Tea, coffee shops providing sense of community in HolladayFeb 22, 2022 09:01PM ● By Sona Schmidt Harris
A lively laptop scene at 3 Cups is a daily occurrence. (Sona Schmidt-Harris/City Journals)
By Sona Schmidt-Harris | [email protected]
Warmth, conviviality and fun are alive and well on Holladay Boulevard. Just head on over to Auntie Rae’s or 3 Cups for a lively atmosphere, a tea or coffee, and a sense of belonging—even if you’re alone.
A sense of community and connection was one of the reasons Raelynn Potts (Auntie Rae) opened her tea and sweets shop in 2015. “The tea and what you drink is less important than the fact that you come, you sit, you reconnect,” Potts said. “And it’s made to be slow and restorative.”
Potts’ tea parties have grown in popularity, and it provides her with great satisfaction. “I’ve had all kinds of stories about sweet memories,” she said. “Sad, but sweet memories, where somebody said, ‘My mother brought us all here, and then a month later, she was diagnosed with cancer, and then we lost her.’”
Potts believes that the historic home in which Auntie Rae’s is located adds to the enjoyment of the tea party experience. “So, when you come in and have a tea party, you’ll have your own private room, and the house is small,” she said. “So, you’re only in common spaces for a short time before you get to your space.”
It’s not just the tea parties that are popular. Potts’ desserts are only growing in popularity due in part to one of her bakers, Cathy Rogers.
“I’ve always been a home baker,” Rogers said. “I get to be creative, and I have contact with people who come in,” she said of her position.
Cookie sundaes and fudge cake are among the favorites. “And then our pies are very popular,” Potts said. “We focus on fresh, individual portioning.” The shop has learned to keep triple berry and peach on hand along with “apple hand pie,” a version of an apple turnover.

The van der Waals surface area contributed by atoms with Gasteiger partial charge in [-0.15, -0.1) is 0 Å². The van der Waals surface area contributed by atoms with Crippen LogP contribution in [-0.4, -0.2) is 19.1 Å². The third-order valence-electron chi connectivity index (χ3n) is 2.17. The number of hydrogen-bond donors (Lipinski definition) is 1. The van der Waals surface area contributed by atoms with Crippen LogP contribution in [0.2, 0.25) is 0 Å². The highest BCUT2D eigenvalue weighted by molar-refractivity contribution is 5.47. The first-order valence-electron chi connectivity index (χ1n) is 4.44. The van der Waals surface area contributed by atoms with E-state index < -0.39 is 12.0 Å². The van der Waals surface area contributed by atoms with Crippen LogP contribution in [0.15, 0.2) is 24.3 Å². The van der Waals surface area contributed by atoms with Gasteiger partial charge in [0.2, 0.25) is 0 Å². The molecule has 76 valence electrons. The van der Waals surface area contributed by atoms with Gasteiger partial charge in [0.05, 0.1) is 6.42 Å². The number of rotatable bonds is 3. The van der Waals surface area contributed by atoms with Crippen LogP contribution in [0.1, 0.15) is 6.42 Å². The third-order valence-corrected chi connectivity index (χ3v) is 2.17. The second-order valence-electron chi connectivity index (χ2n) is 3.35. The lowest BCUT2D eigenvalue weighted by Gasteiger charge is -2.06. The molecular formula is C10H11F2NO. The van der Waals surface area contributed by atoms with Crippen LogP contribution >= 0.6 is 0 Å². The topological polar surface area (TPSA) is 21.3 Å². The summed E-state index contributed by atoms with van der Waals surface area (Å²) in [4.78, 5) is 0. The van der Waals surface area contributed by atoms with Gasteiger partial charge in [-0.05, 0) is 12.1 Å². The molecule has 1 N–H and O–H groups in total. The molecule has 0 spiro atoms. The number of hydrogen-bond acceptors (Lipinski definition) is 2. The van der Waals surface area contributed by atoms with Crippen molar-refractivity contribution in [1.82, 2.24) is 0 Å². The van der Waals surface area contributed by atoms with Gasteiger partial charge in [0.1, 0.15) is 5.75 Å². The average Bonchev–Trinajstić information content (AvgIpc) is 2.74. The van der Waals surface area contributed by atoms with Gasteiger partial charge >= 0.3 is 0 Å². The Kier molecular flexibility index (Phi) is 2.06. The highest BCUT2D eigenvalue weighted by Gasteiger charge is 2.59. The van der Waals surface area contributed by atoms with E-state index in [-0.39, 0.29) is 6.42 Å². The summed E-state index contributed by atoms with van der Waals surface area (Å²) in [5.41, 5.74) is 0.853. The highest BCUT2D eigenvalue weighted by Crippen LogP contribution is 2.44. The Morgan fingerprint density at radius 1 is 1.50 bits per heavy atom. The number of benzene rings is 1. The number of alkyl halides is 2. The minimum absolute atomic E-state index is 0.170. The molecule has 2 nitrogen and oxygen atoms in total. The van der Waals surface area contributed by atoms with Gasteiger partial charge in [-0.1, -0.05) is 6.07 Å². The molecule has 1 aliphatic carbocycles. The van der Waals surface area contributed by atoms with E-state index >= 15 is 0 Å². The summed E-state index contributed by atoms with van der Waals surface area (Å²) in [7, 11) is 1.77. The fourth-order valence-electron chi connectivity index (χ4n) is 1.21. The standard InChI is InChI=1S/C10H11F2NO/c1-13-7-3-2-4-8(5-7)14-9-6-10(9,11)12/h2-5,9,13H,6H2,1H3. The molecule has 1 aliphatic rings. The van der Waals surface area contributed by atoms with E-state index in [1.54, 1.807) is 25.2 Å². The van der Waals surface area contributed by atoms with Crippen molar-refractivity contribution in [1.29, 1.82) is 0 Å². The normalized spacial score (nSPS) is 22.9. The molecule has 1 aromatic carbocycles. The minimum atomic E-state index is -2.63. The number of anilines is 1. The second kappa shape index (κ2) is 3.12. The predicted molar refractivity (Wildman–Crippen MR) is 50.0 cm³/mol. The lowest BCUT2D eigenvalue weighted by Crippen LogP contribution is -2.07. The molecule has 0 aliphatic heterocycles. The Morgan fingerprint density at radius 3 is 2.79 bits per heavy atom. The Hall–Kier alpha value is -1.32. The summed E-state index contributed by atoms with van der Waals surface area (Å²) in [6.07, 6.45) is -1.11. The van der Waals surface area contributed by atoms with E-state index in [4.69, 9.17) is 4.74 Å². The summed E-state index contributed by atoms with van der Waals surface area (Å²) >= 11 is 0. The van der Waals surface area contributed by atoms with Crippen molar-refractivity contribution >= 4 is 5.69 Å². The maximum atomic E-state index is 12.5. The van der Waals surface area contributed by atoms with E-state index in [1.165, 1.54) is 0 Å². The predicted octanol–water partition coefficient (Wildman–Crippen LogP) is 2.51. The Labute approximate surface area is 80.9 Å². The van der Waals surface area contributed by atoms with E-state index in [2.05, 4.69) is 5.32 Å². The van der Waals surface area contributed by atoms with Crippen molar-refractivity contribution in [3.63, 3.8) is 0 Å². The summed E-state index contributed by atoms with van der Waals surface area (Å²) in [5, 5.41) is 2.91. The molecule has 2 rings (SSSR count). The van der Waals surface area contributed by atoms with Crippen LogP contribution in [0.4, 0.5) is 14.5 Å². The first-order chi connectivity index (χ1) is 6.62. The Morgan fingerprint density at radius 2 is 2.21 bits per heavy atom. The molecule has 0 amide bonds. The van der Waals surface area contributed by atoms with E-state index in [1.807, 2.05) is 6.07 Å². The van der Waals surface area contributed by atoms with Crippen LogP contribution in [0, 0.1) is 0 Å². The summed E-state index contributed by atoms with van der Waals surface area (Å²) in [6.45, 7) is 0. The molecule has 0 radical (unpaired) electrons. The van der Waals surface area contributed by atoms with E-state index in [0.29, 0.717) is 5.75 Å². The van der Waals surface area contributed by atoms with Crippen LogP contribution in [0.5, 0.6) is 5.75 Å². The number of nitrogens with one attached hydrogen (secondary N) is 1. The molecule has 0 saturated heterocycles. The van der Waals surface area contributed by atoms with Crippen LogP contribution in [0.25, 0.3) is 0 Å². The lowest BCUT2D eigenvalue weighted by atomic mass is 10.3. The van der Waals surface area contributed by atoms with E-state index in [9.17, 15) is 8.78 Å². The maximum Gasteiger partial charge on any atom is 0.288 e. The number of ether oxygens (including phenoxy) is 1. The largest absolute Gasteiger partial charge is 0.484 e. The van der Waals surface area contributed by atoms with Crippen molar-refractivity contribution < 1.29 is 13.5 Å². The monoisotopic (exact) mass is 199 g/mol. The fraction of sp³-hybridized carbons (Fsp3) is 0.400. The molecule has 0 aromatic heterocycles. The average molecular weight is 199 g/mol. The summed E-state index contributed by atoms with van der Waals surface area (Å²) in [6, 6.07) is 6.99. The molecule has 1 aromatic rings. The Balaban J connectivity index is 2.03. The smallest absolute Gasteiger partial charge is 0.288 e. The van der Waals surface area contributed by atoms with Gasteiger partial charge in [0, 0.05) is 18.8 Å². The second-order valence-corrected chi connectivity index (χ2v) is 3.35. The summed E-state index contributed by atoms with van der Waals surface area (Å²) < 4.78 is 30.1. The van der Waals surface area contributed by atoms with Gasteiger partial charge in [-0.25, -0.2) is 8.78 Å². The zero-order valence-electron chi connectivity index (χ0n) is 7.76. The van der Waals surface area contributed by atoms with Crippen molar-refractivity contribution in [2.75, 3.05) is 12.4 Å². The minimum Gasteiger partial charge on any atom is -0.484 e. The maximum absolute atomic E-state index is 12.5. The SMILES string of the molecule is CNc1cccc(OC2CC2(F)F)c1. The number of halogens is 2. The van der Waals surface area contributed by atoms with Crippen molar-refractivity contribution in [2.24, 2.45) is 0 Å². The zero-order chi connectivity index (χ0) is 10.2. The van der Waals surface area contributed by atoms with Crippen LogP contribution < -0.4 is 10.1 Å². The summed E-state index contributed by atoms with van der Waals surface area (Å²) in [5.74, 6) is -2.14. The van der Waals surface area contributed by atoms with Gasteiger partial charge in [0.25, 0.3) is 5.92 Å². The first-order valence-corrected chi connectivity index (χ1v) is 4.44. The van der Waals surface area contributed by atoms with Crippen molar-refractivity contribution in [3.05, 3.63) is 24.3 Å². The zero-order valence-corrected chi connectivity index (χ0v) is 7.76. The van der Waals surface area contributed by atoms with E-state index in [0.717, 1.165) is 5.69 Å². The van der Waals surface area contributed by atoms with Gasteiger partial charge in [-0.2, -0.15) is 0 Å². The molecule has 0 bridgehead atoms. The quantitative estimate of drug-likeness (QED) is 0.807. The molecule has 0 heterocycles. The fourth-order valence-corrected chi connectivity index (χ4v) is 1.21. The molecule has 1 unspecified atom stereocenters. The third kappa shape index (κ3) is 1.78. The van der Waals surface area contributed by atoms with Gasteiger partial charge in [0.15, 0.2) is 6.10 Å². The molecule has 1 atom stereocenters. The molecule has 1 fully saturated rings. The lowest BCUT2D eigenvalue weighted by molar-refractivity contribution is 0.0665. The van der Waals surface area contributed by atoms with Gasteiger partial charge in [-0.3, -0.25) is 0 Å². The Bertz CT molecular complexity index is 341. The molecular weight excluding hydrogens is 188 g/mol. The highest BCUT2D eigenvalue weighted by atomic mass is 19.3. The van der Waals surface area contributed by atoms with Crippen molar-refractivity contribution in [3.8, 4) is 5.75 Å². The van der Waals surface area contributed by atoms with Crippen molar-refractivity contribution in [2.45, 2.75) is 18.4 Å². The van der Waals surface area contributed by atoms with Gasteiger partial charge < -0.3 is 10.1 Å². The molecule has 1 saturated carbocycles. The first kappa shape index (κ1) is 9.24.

Potts credits the success of Auntie Rae’s in part to the people of Holladay. “Holladay residents are very committed to small businesses—supporting them, engaging with them—making sure they’re doing well,” she said. “You can tell in their interactions with you.”
Proprietors Lisa Dickman and Derek Belnap feel the same way. Opened in 2014, 3 Cups coffee house has been a steady success. “I think we’ve been able to create a space in what is historically a pretty conservative area where people from all walks of life can feel at home or feel welcome,” Dickman said. “I think we’ve established ourselves as sort of a living room space for people here.”
This is apparent when walking into 3 Cups. Junior high school students and the laptop-working crowd sit side-by-side in an energetic atmosphere.
The shop was literally built upon the work of Dickman’s father. “This actual space was a business that my dad had when we were growing up,” she said. “And so, it kind of felt like it was meant to be a little when the opportunity came.” Dickman’s father’s shop was Video Vern’s.
Derek Belnap had been in the coffee business for over a decade, and opening a shop was something about which he had thought frequently. Belnap and Dickman were once married and continue to work as business partners.
Evenings, 3 Cups switches from its regular menu to a charcuterie menu, to “more of a wine and cheese type atmosphere,” Dickman said. If you come in on the weekend, there is often a brunch-type feel to the place.
Outside of espresso drinks, which are the bread and butter for 3 Cups, popular menu choices include the avocado toast and cinnamon rolls.
3 Cups also gives back to the community with Monday night workshops that can cover everything from wine and spirit classes to mental health topics. Additionally, there is live music on Friday nights.
Whether it’s a tea party, a coffee-driven laptop session, or drinks with friends, Auntie Rae’s and 3 Cups are go-to Holladay destinations.